A month after I retired from the University of Florida in 2007, two letters came in the mail from England: my birth certificate (February 23, 1942), replacing the one I’d lost somewhere on my travels, and my final pension award from Newcastle-on-Tyne. Newcastle is not only home to the British Pension Office but also the city of my father’s recent death. This full life cycle, tucked into two envelopes resting one on the other in my mailbox, sent me off on a journey of reminiscence.
White Coats and Blue Collars
It was during this time – elementary school and high school – that I vacillated in my dreams of a chosen profession. I wanted to be either a doctor or a writer.
On Ethics and Authenticity in the Practice of Medicine
As I am able, I strive to be informed about weighty matters that influence my daily interactions with patients.
A Life of Faith: Sister Marietta Fecteau
No one knows how long the tattered box lay by the side of the road. Maybe a week passed before a curious traveler stopped to peel back the tape and take a peek inside.
A Seemingly Simple Smile
On a beautiful Friday morning in the spring of 2020, Mr. B awaited his first dose of pembrolizumab in the chemotherapy infusion room. By this time he wrestled with cancer for about three years and underwent several lines of treatment, yet he was so resilient that that he continued weight training at home. He said, “It was still worth a try, if this could buy me some more time with my family.”
When God Speaks to Me
Look at the flowers. View the beauty in the chaos. All the different flowers, grasses, and entanglements of green.
East and West – Cultural Contrasts in Social Interacting and Physical Distancing
Before I moved to the United States from India almost two decades ago, my usual way to greet people was namaste — a Sanskrit word referring to a gesture widely used throughout the Indian subcontinent as a respectful form of greeting, acknowledging, and welcoming a relative, a guest, or stranger.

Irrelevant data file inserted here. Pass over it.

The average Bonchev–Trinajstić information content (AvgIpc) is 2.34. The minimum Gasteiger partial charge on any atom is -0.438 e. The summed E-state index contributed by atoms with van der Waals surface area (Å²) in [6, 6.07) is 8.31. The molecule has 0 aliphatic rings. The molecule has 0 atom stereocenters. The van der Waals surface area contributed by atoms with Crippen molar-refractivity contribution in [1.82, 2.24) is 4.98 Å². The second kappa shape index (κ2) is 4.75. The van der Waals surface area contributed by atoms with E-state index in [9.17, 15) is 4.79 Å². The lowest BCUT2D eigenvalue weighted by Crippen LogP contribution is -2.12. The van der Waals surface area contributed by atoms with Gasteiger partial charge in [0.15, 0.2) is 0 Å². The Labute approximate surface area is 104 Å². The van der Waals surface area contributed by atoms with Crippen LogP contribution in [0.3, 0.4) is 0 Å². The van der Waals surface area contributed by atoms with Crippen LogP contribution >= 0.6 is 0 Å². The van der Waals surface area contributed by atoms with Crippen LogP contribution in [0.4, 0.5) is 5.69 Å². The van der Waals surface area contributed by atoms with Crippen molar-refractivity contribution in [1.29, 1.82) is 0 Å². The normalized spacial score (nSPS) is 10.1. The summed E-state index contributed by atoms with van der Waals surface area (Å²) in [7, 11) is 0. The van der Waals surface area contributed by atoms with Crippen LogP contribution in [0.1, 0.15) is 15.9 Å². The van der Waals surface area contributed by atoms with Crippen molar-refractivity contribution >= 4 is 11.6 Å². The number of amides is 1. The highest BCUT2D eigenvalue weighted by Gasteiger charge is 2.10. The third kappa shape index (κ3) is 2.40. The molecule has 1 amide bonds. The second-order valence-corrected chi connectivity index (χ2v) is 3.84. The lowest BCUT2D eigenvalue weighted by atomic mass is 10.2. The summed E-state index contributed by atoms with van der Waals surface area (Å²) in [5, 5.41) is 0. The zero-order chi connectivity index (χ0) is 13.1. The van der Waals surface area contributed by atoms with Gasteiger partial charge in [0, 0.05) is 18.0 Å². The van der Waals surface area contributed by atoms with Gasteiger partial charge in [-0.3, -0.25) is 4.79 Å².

My First Patient
Do you remember your first patient in your chosen specialty, or what was to be your chosen specialty?
A Novel Fight: The Global War on the novo-coronavirus, COVID-19
World War III: a fight we never hoped to see, nor imagined would have come in form of a microscopic particle.
Puffy Girl Problems
Lights, bright lights, blurry lights, headlights, flashing ambulance lights, EMT flashlights, fluorescent hospital lights. That’s probably some of the only things I actually can recall about that night.
George Macready and the Art of Family Medicine Publications
I’m not a medical doctor. I don’t even play one on TV. My background is in education and journalism, and I came to work in a Family Medicine residency program long after I diagnosed myself as having a serious case of classic film passion.
The Shoes Have Eyes
Her eyes, still fixed on her Converse, began to well up with tears. One escaped and traced an uneven river down her face. She did not move to brush it away.
The Revolution in Neuroscience
…neuroscientists feel overwhelmed by the proliferation of their own literature, but also the sheer number of “breakthroughs” published adds to the inordinate weight of the competition. We should remember that most theories are actually proven wrong, and that is “business as usual” in science.
Love in the Time of Cholera
Gabriel Garcia Marquez, perhaps the most honored and well-known Latin American novelist of the modern age was born in Aracataca, Colombia, in 1927. These origins identify him in Colombia as a “Costeño,” a native of the Caribbean coastal region of the country known for its color, vibrancy, and the rhythm of its music and language, contrary to the dreary, wet, mountainous interior where the capital city of Bogota is located.